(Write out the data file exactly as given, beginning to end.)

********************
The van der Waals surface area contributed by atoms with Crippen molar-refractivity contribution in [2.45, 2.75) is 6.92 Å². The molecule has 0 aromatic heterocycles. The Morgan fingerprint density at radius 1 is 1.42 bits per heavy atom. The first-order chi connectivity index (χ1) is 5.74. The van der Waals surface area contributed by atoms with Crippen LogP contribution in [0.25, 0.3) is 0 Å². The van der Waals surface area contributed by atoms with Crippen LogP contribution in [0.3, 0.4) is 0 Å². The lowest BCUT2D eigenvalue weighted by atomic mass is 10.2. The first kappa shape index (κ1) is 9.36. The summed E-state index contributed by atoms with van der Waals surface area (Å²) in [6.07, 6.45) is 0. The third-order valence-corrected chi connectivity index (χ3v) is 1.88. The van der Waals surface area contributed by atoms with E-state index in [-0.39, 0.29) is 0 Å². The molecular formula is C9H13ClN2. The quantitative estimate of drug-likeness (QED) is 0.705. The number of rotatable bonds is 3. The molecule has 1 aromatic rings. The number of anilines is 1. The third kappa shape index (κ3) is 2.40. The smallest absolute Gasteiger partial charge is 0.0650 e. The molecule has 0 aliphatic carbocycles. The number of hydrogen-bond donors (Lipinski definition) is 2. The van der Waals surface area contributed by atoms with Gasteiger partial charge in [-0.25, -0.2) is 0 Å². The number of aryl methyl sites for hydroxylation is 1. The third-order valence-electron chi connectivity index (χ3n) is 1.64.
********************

The van der Waals surface area contributed by atoms with Crippen molar-refractivity contribution in [2.45, 2.75) is 6.92 Å². The molecule has 0 aromatic heterocycles. The Morgan fingerprint density at radius 1 is 1.42 bits per heavy atom. The first-order chi connectivity index (χ1) is 5.74. The van der Waals surface area contributed by atoms with Crippen LogP contribution in [0.25, 0.3) is 0 Å². The van der Waals surface area contributed by atoms with Crippen LogP contribution in [0.3, 0.4) is 0 Å². The lowest BCUT2D eigenvalue weighted by atomic mass is 10.2. The first kappa shape index (κ1) is 9.36. The summed E-state index contributed by atoms with van der Waals surface area (Å²) in [6.07, 6.45) is 0. The third-order valence-corrected chi connectivity index (χ3v) is 1.88. The van der Waals surface area contributed by atoms with E-state index in [-0.39, 0.29) is 0 Å². The molecular formula is C9H13ClN2. The quantitative estimate of drug-likeness (QED) is 0.705. The number of rotatable bonds is 3. The molecule has 1 aromatic rings. The number of anilines is 1. The third kappa shape index (κ3) is 2.40. The smallest absolute Gasteiger partial charge is 0.0650 e. The molecule has 0 aliphatic carbocycles. The number of hydrogen-bond donors (Lipinski definition) is 2. The van der Waals surface area contributed by atoms with Gasteiger partial charge in [-0.25, -0.2) is 0 Å². The number of aryl methyl sites for hydroxylation is 1. The third-order valence-electron chi connectivity index (χ3n) is 1.64.